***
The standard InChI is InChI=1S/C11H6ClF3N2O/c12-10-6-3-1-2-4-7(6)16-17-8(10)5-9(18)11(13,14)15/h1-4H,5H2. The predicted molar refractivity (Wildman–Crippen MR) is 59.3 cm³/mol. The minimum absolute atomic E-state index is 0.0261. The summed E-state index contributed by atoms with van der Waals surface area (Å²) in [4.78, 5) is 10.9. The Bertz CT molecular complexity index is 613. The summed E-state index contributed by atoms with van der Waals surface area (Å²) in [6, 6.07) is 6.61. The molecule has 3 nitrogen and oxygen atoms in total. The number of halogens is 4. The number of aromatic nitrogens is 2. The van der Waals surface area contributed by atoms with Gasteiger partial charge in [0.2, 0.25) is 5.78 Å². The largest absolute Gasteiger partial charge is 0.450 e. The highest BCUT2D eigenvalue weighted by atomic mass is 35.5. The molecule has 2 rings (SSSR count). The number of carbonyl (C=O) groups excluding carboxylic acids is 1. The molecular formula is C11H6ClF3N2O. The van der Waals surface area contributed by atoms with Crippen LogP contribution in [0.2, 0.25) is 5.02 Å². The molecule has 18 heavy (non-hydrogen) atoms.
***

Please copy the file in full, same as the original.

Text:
The standard InChI is InChI=1S/C11H6ClF3N2O/c12-10-6-3-1-2-4-7(6)16-17-8(10)5-9(18)11(13,14)15/h1-4H,5H2. The predicted molar refractivity (Wildman–Crippen MR) is 59.3 cm³/mol. The minimum absolute atomic E-state index is 0.0261. The summed E-state index contributed by atoms with van der Waals surface area (Å²) in [4.78, 5) is 10.9. The Bertz CT molecular complexity index is 613. The summed E-state index contributed by atoms with van der Waals surface area (Å²) in [6, 6.07) is 6.61. The molecule has 3 nitrogen and oxygen atoms in total. The number of halogens is 4. The number of aromatic nitrogens is 2. The van der Waals surface area contributed by atoms with Gasteiger partial charge in [0.2, 0.25) is 5.78 Å². The largest absolute Gasteiger partial charge is 0.450 e. The highest BCUT2D eigenvalue weighted by atomic mass is 35.5. The molecule has 2 rings (SSSR count). The number of carbonyl (C=O) groups excluding carboxylic acids is 1. The molecular formula is C11H6ClF3N2O. The van der Waals surface area contributed by atoms with Crippen LogP contribution in [0.2, 0.25) is 5.02 Å². The molecule has 18 heavy (non-hydrogen) atoms.